The Germination of the Oxford Wellcome Unit
The Wellcome Unit in Oxford was formally established in the summer of 1972. But the idea of such a unit had been under consideration for some years. The first step in this direction was in 1966, when a history of medicine unit was established at University College London. At that time, fresh to the Philosophy Department at Leeds University, I spotted the opportunity to build on the UCL initiative. We approached the Wellcome Trust for support, but our idea was rejected on the grounds that at that time the Trust’s thinking about expansion was limited to Oxford, Cambridge and Edinburgh. The first positive expression of this plan was the establishment of a research fellowship at Corpus Christi College Oxford, for which I applied and was appointed from October 1969.
For me the Oxford opportunity went extremely well. From the date of my arrival the university was in active discussion about the conversion of the research fellowship into a readership, with the addition of a small research unit, all to be funded entirely by the Trust for an unspecified number of years. I applied for the Wellcome Readership on 27 June 1972; on 12 July I was offered the post; I took up the appointment on 17 July and opted to remain at Corpus.
In the first place the unit was a minute establishment. Apart from myself, the only person on the academic front with any kind of security was Margaret Pelling, who was without doubt as central as the director to the work of the Unit. Although small in size, the Unit ranked as a largely autonomous department of the university. We were the first history of medicine unit to be primarily attached to a history faculty. But the involvement of the medical faculties was recognised by the equal representation of historians and medics on our management committee. This committee was fundamental to the survival and increasing success of the unit during its first decade. The two Medical Faculties were represented by John Potter, a neurologist, and Charles Michel, a physiologist. The Modern History Faculty was represented by Professor Hugh Trevor-Roper (later Lord Dacre) and Professor Margaret Gowing. We all owe this distinguished group an immense debt of gratitude.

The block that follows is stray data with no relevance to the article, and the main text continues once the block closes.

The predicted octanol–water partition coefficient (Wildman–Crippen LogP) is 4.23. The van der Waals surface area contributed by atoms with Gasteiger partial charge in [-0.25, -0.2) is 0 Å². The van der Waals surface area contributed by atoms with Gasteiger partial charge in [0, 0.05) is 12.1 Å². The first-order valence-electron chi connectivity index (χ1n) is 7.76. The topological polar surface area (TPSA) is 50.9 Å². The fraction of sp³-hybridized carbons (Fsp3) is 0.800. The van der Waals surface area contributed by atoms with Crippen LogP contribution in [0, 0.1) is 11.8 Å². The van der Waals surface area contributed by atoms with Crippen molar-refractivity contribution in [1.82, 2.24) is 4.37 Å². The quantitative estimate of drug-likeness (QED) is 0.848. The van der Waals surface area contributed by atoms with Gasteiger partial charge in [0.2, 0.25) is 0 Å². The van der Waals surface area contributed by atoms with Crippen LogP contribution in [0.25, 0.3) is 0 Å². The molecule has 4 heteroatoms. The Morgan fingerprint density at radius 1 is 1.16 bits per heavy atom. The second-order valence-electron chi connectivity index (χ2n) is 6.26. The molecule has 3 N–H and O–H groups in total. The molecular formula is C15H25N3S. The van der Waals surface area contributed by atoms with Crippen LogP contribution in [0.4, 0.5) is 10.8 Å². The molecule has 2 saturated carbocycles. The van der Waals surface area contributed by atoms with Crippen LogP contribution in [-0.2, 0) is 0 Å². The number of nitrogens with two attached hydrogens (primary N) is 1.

Support from the Management committee was crucial from the moment of the unit’s inception, owing to the problem of our accommodation. Our first major decision was rejection of the accommodation on offer, which was the topmost floors in the Tower of Winds. On account of rejection of their plan, the university was inclined at first not to offer an alternative, but soon we were consigned to a wooden hut at the back of 9 Keble Road. With the transfer of Wolfson College into its new buildings, we moved into 47 Banbury Road in 1976, and we added a large part of 45 Banbury Road to our portfolio in 1983. The move to Banbury Road was important because it permitted the establishment of pleasant and modern facilities for all users. Even at the beginning our student numbers were significant. We recorded about twenty junior staff, fellows and graduate students during the first five years, not including the 15-20 uptake of undergraduates opting for the Seventeenth-Century Science Special Subject, with which I was deeply involved. Many of those associated with the unit, either as students or as members of staff went on to successful careers, including in medicine and health care professions. Although in some respects, the early years were a rocky start, the foundations were soundly laid for the stability and distinction that is now associated with the unit.